Changing dynamics of small river systems in the Amazon allows for the evolution of species – but can also threaten existing species like birds
The movements of river systems in the Amazon have contributed to vast biological diversity, where lowland rainforests of the Amazon River basin have more diversity than any other terrestrial ecosystem on the planet – as seen with its bird species.
Containing about 18% of all trees on Earth and carrying more fresh water than the next seven largest river basins combined, the Amazon’s biological history is a point of intense discussion for scientists. How does it harbour so much biodiversity?
Focusing on genomic divergence in birds – the genetic changes in species and how their populations change due to evolution – researchers tracked the changing of river systems through bird species, finding that speed of river system changes can affect the process of evolution in birds.
The research team, led by the American Museum of Natural History, reveals that formerly unknown bird species in the Amazon are only found in small areas next to these dynamic river systems – putting them at high risk of imminent extinction.
How did the Amazon’s rich biodiversity accumulate?
Published in the journal Science Advances, river systems across the Amazon have influenced the accumulation of bird species – so, the researchers sequenced the genomes of six species of Amazonian birds to track these dynamics.
Due to the rivers moving around the landscape at different time rates, their movements can have varying outcomes for bird species. For instance, if river systems change quickly, populations of birds on each side can merge before they’ve had time to differentiate.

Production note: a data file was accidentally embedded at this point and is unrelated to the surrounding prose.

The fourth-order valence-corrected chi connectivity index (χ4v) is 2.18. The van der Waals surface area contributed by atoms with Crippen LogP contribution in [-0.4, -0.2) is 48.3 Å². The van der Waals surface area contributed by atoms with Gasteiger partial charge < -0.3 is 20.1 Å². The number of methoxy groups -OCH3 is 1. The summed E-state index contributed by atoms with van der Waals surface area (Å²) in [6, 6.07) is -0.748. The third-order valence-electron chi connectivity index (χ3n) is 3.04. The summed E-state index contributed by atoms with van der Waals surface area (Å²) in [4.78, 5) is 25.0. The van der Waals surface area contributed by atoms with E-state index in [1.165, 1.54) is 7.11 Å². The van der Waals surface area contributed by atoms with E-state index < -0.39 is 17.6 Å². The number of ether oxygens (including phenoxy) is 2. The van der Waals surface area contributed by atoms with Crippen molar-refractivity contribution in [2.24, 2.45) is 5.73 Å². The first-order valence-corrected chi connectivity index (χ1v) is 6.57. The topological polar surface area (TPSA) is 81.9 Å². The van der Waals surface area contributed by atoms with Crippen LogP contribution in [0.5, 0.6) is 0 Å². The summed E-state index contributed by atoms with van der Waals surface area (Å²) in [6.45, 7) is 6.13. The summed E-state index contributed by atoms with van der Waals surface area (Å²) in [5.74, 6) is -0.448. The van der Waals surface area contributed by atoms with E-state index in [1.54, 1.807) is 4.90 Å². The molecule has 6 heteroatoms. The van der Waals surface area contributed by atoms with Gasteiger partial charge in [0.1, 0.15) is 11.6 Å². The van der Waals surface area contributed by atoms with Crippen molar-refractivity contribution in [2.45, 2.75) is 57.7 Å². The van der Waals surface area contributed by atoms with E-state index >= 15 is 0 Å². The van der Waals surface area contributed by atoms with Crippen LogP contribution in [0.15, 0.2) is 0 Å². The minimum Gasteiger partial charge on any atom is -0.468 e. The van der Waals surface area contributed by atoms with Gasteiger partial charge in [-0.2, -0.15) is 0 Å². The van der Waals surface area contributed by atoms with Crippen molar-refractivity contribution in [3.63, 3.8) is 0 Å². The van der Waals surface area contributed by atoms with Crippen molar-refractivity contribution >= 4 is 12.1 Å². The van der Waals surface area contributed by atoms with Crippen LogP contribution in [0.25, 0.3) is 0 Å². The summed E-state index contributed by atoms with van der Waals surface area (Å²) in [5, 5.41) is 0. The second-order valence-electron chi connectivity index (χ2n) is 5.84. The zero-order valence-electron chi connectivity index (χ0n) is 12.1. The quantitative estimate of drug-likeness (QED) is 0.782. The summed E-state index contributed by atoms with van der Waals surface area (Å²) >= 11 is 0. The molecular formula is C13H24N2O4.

Conversely, when river system changes happen slowly, species have a longer time to diverge from one another; and when rivers change at intermediate rates, bird populations diverge and then join back together and co-occur when a river moves.
The study’s lead author Dr Lukas Musher, said: “Early evolutionary biologists like Alfred Russel Wallace noticed that many species of primates and birds differ across opposite riverbanks in the Amazon, and ornithologists now know that rivers are associated – in one way or another – with the origin of many avian species.
“Moreover, accumulating geological evidence has suggested that these rivers are highly dynamic, moving around the South American landscape over relatively short time periods, on the order of thousands or tens of thousands of years.”
Study’s senior author Joel Cracraft, said: “Even though birds can fly, our study confirmed that current rivers across the Southern Amazon rainforest, even relatively small ones, are highly effective at isolating populations of these six species, which leads to genomic divergence and ultimately speciation.”
There have been physiological or nutritional challenges which have forced birds to adapt
The researchers stated that from their study, distinct populations of birds that should be described as separate species are now considered a single species, as they may have genetically converged.
Musher finalised: “Though we know Amazonian biodiversity is unmatched by any other terrestrial ecosystem, we demonstrated that its species richness may be greatly underestimated even in well-studied groups such as birds.
“Our results corroborate those of other studies that have reported fine-scale patterns of diversity across the southern Amazon basin – a region threatened by rapid and ongoing deforestation – yet this diversity is generally unrecognised.
“Many of the distinct populations are relatively young and endemic to a small Amazonian region, meaning that a large portion of the Amazon’s birds may be threatened with loss to imminent extinction.”
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